I don’t tell this to brag, nor do I claim that we are friends. However, I think I’ve had enough personal interaction with him to know if he is the genuine article or not. I can say, unequivocally, that he is. We’ve had no interaction since Wheldon was fatally injured, but I can assure you that he is hurting as much or more than any of us.
I know very little of the sport that Randy Bernard came from – Professional Bull Riding. I know that PBR was almost invisible when Randy Bernard took over in 1994, but by the time he left to move to INDYCAR, he had taken them to levels of popularity that no one had dared dream of. I also know that, like IndyCar racing, bull riding is a very dangerous sport, but I don’t know if that sport ever suffered any fatalities during the fifteen years that Mr. Bernard was at the helm.
In the short time that Randy Bernard has been on board leading our sport, he has seen the highest highs and the lowest lows – all within a five-month span. He has kick-started our once-dormant sport and had a large hand in the highly successful Centennial Celebration of this year’s Indianapolis 500. He recognized what an unusual situation having Dan Wheldon winning the race was, since he was a one-off. It was not an ideal set of circumstances that the reigning Indianapolis 500 winner was sitting on the sidelines for the rest of the season.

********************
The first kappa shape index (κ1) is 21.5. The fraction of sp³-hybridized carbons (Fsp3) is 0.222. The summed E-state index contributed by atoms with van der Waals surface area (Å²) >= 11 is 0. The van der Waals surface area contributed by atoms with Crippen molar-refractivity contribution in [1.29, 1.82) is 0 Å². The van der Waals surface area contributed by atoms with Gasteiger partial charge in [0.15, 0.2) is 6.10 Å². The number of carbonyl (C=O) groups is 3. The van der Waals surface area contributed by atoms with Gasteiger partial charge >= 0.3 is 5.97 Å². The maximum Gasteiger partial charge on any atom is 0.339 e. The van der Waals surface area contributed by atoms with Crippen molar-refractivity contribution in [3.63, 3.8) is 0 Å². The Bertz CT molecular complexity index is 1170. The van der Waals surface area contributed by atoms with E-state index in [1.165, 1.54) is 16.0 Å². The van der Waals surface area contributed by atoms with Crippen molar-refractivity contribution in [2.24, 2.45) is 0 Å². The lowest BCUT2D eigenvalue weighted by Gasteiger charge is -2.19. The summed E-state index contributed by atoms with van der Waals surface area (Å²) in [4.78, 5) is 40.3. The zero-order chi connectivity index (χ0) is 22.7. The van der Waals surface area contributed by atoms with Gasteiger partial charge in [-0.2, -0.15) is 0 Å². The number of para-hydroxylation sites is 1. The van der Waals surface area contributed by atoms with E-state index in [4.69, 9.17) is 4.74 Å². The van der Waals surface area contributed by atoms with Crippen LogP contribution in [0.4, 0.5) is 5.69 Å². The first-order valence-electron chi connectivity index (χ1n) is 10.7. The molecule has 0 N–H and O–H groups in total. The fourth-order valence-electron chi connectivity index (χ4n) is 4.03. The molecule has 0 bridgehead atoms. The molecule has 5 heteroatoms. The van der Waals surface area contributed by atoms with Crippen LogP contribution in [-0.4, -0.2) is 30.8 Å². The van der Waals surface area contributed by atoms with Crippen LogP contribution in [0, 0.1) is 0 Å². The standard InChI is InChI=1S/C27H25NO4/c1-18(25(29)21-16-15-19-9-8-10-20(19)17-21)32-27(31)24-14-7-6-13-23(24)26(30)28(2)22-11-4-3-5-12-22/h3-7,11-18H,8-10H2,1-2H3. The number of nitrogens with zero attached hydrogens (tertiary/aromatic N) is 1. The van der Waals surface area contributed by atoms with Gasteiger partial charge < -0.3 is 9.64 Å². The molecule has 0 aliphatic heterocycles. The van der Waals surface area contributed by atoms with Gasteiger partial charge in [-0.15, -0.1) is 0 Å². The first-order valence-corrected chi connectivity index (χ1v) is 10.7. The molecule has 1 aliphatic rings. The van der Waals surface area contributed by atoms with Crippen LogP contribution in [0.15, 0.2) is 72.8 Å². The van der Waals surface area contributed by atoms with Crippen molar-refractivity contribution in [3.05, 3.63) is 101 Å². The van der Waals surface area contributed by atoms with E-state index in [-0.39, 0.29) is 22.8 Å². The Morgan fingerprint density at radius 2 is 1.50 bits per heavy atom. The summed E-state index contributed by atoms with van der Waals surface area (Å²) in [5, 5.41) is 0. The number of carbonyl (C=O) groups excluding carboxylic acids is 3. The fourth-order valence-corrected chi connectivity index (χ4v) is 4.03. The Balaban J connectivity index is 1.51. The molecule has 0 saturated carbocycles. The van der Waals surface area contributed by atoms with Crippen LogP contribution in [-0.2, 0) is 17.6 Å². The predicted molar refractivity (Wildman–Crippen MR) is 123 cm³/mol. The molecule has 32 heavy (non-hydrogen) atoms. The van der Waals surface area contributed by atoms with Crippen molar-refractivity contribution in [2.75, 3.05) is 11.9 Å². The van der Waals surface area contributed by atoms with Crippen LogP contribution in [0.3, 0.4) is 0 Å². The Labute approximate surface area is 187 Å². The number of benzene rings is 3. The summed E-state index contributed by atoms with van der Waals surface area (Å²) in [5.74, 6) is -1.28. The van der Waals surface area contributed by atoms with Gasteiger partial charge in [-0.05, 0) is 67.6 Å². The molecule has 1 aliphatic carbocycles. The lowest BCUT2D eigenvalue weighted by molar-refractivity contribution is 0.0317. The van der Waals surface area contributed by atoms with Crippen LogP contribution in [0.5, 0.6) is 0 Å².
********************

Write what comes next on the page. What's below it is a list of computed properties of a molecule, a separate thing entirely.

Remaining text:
I will admit his challenge to any non-IndyCar driver was ill conceived. I think it is now painfully clear that only drivers with significant experience in these cars should be racing them. A couple of test sessions is not enough to prepare even the likes of Jimmie Johnson or Kasey Kahne, much less a rider from the X-Games.
As it became obvious that no one was really interested in taking up the challenge, Bernard thought it would be great exposure to have the reigning Indianapolis 500 winner, who had captured so much attention a few months earlier – go for the challenge. He would start from the back of the field to make it even more challenging. If successful, Wheldon would split the $5 million with a random fan who would enter online.